All-American Dad at His Movie Best as the All-American Crook

Fred MacMurray movies: ‘Double Indemnity,’ ‘There’s Always Tomorrow’ Fred MacMurray is Turner Classic Movies’ "Summer Under the Stars" today, Thursday, August 7, 2013. Although perhaps best remembered as the insufferable All-American Dad on the long-running TV show My Three Sons and in several highly popular Disney movies from 1959 to 1967, e.g., The Absent-Minded Professor, Son of Flubber, Boy Voyage!, MacMurray was immeasurably more interesting as the All-American Jerk. (Photo: Fred MacMurray ca. 1940.) Someone once wrote that Fred MacMurray would have been an ideal choice to star in a biopic of disgraced Republican president Richard Nixon. Who knows, the (coincidentally Republican) MacMurray might have given Anthony Hopkins a run for his Best Actor Academy Award nomination. After all, MacMurray’s most admired movie performances are those in which he plays a scheming, conniving asshole: Billy Wilder’s classic film noir Double Indemnity (1944), in which he’s seduced by Barbara Stanwyck, and Wilder
See full article at Alt Film Guide »

Three-Time Academy Award Nominee Turns 91 Today

Eleanor Parker: Palm Springs resident turns 91 today Eleanor Parker turns 91 today. The three-time Oscar nominee (Caged, 1950; Detective Story, 1951; Interrupted Melody, 1955) and Palm Springs resident is Turner Classic Movies’ Star of the Month of June 2013. Earlier this month, TCM showed a few dozen Eleanor Parker movies, from her days at Warner Bros. in the ’40s to her later career as a top Hollywood supporting player. (Photo: Publicity shot of Eleanor Parker in An American Dream.) Missing from TCM’s movie series, however, was not only Eleanor Parker’s biggest box-office it — The Sound of Music, in which she steals the show from both Julie Andrews and the Alps — but also what according to several sources is her very first movie role: a bit part in Raoul Walsh’s They Died with Their Boots On, a 1941 Western starring Errol Flynn as a dashingly handsome and all-around-good-guy-ish General George Armstrong Custer. Olivia de Havilland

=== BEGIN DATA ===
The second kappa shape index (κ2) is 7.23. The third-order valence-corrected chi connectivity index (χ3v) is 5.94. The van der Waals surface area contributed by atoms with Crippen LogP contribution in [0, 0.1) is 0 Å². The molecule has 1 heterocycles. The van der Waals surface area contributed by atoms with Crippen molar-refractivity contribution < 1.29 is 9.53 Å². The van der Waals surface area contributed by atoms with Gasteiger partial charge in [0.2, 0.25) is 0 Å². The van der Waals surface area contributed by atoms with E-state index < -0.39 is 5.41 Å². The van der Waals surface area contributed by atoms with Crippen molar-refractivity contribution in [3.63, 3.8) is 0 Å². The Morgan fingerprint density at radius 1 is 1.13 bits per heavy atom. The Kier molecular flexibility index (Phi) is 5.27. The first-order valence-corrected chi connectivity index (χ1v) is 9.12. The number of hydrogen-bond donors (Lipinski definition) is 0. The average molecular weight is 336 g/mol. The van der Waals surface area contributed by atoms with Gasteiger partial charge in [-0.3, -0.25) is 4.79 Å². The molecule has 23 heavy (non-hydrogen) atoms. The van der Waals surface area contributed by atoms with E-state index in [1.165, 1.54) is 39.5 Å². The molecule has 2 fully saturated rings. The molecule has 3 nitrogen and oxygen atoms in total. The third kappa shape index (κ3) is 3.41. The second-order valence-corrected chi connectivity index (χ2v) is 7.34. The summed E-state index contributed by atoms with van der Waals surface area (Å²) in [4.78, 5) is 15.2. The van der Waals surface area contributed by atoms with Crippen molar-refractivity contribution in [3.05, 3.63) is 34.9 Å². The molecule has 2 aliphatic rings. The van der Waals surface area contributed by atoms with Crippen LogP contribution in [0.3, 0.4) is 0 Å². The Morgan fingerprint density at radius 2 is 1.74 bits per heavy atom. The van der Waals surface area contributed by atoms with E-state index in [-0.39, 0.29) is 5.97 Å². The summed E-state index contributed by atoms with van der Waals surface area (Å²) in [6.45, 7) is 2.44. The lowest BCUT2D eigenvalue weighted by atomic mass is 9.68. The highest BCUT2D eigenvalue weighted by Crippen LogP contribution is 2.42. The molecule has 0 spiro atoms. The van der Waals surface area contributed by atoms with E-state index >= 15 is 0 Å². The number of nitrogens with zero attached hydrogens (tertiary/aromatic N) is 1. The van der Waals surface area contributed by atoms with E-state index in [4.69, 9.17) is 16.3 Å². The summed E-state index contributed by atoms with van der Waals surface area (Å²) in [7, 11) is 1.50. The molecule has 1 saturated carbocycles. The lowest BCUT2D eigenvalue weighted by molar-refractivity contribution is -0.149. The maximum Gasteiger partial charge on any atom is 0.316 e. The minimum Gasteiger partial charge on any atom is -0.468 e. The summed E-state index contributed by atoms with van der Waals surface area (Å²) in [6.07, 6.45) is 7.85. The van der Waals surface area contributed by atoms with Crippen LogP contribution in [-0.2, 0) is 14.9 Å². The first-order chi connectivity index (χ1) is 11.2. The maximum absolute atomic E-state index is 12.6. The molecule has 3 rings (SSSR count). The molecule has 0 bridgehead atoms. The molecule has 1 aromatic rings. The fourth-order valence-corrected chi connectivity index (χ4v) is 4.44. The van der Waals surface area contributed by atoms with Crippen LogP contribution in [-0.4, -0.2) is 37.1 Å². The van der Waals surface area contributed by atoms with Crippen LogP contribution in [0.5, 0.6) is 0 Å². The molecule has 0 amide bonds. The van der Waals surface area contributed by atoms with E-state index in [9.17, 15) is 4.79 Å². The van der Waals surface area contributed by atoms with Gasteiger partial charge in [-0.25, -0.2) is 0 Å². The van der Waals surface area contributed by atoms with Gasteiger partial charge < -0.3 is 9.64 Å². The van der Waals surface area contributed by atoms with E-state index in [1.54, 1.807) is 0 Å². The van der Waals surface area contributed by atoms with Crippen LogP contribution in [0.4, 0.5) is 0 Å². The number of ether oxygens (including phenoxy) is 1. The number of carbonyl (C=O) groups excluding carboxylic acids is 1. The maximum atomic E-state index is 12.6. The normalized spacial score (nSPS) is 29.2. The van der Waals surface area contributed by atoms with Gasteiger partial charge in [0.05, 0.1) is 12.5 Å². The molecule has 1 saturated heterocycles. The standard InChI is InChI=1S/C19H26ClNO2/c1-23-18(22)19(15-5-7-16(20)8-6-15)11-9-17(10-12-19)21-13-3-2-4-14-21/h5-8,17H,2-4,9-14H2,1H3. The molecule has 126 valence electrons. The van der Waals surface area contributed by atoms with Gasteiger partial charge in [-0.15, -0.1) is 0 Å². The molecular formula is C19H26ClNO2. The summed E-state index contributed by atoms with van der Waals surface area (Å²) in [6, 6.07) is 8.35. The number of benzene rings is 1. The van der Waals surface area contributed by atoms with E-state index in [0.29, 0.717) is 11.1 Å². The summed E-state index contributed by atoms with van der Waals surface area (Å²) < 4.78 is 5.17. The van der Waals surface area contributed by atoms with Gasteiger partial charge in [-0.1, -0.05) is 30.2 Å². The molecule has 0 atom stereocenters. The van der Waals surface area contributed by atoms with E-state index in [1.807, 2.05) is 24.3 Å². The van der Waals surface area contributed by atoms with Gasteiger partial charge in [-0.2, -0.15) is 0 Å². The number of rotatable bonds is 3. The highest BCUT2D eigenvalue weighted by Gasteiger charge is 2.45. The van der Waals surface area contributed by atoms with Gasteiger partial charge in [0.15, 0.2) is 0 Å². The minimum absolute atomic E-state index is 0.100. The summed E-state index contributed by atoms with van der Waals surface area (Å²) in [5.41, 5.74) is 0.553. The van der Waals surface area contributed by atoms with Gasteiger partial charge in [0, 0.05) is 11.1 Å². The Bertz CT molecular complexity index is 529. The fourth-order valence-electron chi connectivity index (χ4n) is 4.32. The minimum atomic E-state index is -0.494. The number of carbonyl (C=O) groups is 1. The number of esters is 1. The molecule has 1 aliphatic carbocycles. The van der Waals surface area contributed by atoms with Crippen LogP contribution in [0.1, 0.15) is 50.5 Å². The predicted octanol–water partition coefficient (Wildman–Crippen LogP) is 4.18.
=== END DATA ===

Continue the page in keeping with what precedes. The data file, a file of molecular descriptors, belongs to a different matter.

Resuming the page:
See full article at Alt Film Guide »

DVD Review - Black Friday (1940)

Black Friday, 1940

Directed by Arthur Lubin

Starring Boris Karloff, Bela Lugosi, Stanley Ridges

Synopsis:

Dr. Sovac transplants the brain of a gangster into his professor friend's body to save his life, but there is a side effect that causes a dangerous split personality.

Boris Karloff and Bela Lugosi team up once again (although never on screen at the same time) in Black Friday, a strange little horror movie that doesn't always quite work. But when it does work, it’s absolutely brilliant.

Karloff plays Ernest Sovac, a brain surgeon who is about to put to the chair but before he dies, he gives his notes to a news reporter that tells the story of how he got to this point. His best friend Professor George Kingsley (Stanley Ridges) was in a terrible car accident and the only way to save him was to transpose part of the brain of criminal
See full article at Flickeringmyth »

Win Black Friday on DVD

To celebrate the release of the classic horror Black Friday on May 27th, we are offering you the chance to win one of three copies of the DVD.

Mild-mannered College professor George Kingsley (Stanley Ridges) is caught in a bloody gangster shoot out and is gravely injured. Kingsley’s close friend Dr. Ernest Sovac (Boris Karloff) preforms an emergency operation replacing the damaged section of Kingsley’s brain with that of injured gangster Red Cannon (Bela Lugosi). But while the operation is a success, Kingsley experiences disastrous ‘Jekyll and Hyde’ side effects, occasionally taking on the more brutal aspects of Cannon’s personality.